To the occasional visitor, London seems in a constant state of flux, with clusters of tower cranes, raw concrete cliffs of freshly cast cores, city-block sized excavations and miles of hoardings, covered in glossy images of a fast-approaching future. Yet real progress is slow. The new Leadenhall Building - now undergoing a lengthy interior fit-out - took over 12 years from conception to completion.
Rogers Stirk Harbour's latest tower is an unmistakable presence on the City skyline. It was back in 2001 that the site's owners, British Land, set up a competition to transform a humdrum 1960s building into one of the most desirable office addresses in the capital. The site's nearest neighbour is that icon of 1980s high-tech, Lloyds of London, Richard Rogers' immaculately tailored suit for the precise requirements of the 80s-era insurance market. Now Grade I listed and as iconic as any twentieth century building, Lloyds is far removed from the practice's latest structure.
There were plenty of conditions to fulfil in terms of heritage and economics. To achieve the necessary yields, British Land needed to build up to 224m high. But to preserve the views of St Paul's Cathedral, in particular from along Fleet Street, any new tower had to be as inconspicuous as possible. That's how the distinctive angled façade came about, as the tower 'leans back' from Sir Christopher Wren's definitive dome. Unsurprisingly, the £268m tower doesn't magically vanish as a result, but it's a welcome break from 'cigarette pack'-shaped convention.
At ground level, too, the two buildings represent changing design and planning priorities. Rogers laments that Lloyds was originally designed to integrate into its immediate surroundings, almost all of which have subsequently been redeveloped. In contrast, Leadenhall is all about the public realm. By raising the tower up by up to 28m above a new half-acre plaza, RSH has contributed a healthy chunk of space to the land-strapped City. The adjoining St Helen's Square is currently undergoing major refurbishment and the finished result will place the pedestrian in a angular glass and steel jungle, surrounded on all sides by the canted steel and curved glass of the modern era.
Leadenhall itself is tough, a welded gate compared to the filigree of Lloyds. A chunky steel frame supports the office floors, while at the rear a separate structure supports the lifts, which rise up through a polychromatic thicket of glass, beams, pulleys and shafts. There are shades of Mies' Lever House in the chunky steels at ground level, and the plaza with its Pret-gobbling points shielded from fumes and noise by giant slabs of glass, is certainly dramatic. But it's a box set binge, rather than a slow release of intrigue.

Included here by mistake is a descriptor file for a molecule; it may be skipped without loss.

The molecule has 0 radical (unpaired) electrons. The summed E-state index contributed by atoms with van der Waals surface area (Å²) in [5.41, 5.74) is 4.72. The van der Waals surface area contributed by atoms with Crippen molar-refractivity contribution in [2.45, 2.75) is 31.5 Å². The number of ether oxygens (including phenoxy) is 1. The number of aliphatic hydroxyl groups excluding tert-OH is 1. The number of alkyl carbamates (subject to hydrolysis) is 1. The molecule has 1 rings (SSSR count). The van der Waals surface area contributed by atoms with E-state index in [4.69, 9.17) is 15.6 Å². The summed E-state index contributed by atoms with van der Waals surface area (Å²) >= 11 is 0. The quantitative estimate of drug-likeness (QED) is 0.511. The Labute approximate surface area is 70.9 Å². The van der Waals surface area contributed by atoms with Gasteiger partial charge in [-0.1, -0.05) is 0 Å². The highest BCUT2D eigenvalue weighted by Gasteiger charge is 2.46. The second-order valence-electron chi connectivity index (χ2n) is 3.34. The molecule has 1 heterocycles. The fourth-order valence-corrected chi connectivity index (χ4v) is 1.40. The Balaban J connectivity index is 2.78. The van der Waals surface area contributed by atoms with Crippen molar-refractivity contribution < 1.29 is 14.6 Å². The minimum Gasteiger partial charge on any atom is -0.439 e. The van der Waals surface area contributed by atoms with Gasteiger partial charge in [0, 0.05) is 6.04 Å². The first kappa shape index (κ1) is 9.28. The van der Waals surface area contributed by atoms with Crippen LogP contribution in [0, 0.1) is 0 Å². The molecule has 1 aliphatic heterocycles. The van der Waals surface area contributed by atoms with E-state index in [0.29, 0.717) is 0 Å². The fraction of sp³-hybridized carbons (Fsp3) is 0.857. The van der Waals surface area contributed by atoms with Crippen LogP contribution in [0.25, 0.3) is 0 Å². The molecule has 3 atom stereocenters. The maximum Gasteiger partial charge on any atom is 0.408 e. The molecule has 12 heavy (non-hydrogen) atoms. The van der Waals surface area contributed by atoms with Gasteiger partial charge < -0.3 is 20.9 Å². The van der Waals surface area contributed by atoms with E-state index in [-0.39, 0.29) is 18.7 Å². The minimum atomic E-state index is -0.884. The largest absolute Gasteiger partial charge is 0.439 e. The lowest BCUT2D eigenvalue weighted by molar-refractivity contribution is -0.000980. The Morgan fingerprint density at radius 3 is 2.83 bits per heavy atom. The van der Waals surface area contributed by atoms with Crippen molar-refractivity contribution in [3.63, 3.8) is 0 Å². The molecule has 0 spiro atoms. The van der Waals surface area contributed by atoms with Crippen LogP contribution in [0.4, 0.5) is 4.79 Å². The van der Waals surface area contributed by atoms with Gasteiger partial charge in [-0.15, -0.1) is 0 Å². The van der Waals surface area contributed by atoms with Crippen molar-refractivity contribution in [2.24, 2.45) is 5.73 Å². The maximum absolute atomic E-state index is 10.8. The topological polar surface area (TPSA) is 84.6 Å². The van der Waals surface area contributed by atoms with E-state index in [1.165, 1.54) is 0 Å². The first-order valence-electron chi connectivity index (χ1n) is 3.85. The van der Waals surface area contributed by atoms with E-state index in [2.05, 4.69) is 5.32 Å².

That long escalator rising up from the plaza is the start of the journey into a private realm, taking you into a sleek elevated lobby that feels detached from the street. A bevy of screens will soon scroll into life, pumping out facts, figures and snippets of news, while employee access is carefully controlled via what Graham Stirk refers to as 'iPod-like reception desks'.
This is a spec building - that is to say it wasn't designed with a tenant in mind. But no modern corporation wants a sub-standard HQ, so every aspect of the Leadenhall is tailored to perfection. The lift lobbies are striking for the purity of the detailing and the cars themselves are billed as the fastest panoramic lifts in the world. From lobby to 45th floor takes barely 30 seconds as you ascend, Iron Man-like, above the City. It'll be an addictive thrill for the new masters of the universe who'll be taking up big chunks of floorspace, including AON and Amlin Insurance. 6,000 people will eventually work here, filling these pristine spaces with office chairs and countless tons of electronics. The views, as you'd hope, are spectacular, looking south over Rafael Viñoly's still-controversial tower to the point of the Shard, or north past the Heron to the hills beyond.
'This is a private building that has a fantastic piece of public space at the ground floor,' says Rogers, explaining how the constraints of planning, the willingness of clients and the ongoing march of technology has shaped this new addition to the skyline. Yet for all the pointy-edged drama of the tower itself, the Leadenhall's lasting legacy (apart from bringing the name 'cheesegrater' into architectural parlance) will be that plaza. For the first time, pedestrians can stand back and see the perpetual animation of the Lloyds façade, the silvery elevator pods sliding up and down the stainless steel surfaces. Rogers could never have foreseen that this piece of street theatre would one day be a backdrop for one his practice's most prominent new buildings.